I’m a big safety fan and the RX has a lot to offer. Aside from stellar crash ratings, this thing has all kinds of doodads to keep you safely on the road, avoid accidents and keep you safe should you get into an accident. Blind spot monitoring is excellent as well as lane departure and steering assist. There is a feature called Lane Keep Assist, which seems great at first (keeping the vehicle centered in the lane), but in practice it feels like you are fighting the vehicle. That said, I can see it being useful under certain conditions.

I love the pre-collision system with pedestrian detection which can bring the vehicle to a full stop in case of a collision with a car, tree, person or a cyclist. Thankfully that feature remains untested — I’ll trust that it works.

I found the backup camera to be excellent, but I couldn’t quite get used to the side mirrors rotating outward when reversing. When the mirrors rotated outwards, I lost all reference and found myself second-guessing things more than I should. I’m sure there’s a setting to turn that off, but I have yet to find it.

The interior is quite nice and comfortable. Just what a Lexus should be.

The interior is quite nice and comfortable. Just what a Lexus should be.

How does it drive?

Luckily, the RX was delivered to me in Park City, Utah. From there, I was able to drive through winding mountain roads and truly feel the handling and power of this vehicle. The speed-sensitive steering is nice as it tightens up as speeds increase. It does still feel a little too loose at low speeds, but again, it does tighten up.

Handling on mountain roads is excellent with tons of road-gripping capability. It carves through corners without much body roll and is a ton of fun to drive.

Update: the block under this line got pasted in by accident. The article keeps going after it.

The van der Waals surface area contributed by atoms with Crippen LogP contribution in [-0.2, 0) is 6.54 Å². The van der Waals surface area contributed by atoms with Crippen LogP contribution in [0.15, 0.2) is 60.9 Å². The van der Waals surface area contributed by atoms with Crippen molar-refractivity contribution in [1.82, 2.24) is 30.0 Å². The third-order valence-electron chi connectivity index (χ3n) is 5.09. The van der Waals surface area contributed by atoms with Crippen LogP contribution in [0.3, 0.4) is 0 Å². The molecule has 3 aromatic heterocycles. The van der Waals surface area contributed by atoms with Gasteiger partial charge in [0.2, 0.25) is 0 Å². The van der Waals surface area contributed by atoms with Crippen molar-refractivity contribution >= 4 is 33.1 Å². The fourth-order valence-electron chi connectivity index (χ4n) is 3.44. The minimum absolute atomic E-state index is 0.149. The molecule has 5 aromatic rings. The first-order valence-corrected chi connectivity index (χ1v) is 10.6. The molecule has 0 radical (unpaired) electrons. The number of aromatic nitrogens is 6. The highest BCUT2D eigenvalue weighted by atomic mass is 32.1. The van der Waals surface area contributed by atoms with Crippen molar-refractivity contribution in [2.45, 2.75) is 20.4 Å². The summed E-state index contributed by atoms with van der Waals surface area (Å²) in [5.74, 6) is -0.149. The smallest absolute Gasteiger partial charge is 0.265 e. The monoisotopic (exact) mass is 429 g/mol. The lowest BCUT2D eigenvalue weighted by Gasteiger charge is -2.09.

Popping this thing into the four different drive modes (Standard, ECO, Sport S and Sport S+) delivers noticeable changes in personality. Frankly, even ECO drove quite well and I was satisfied with Standard mode most of the time. But, when I wanted this thing to really sing, hitting Sport S+ mode was eye-popping as it brought the RX to a place I didn’t think it could go with brisk acceleration and tighter suspension. It becomes downright aggressive and responsive. The paddle shifters are nice, but I only used them a couple of times before settling on Sport S or Sport S+ if I wanted a sporty driving experience.

Parking lots are a breeze, with the exception of the aforementioned backup issue with the side mirrors. And, since the rear cargo area only sports a small window, there is a bit of a blind spot so keep that in mind.

At freeway speeds, the RX is a blast. I can zip around, speed up and change lanes with confidence. Stepping on the gas is always a good time in this vehicle with a nice, solid engine sound to boot. I really enjoy driving this on the open road as it just cruises along in insulated silence.

Some light off-road duty suited the RX just fine.

Some light off-road duty suited the RX just fine.

How about off-road?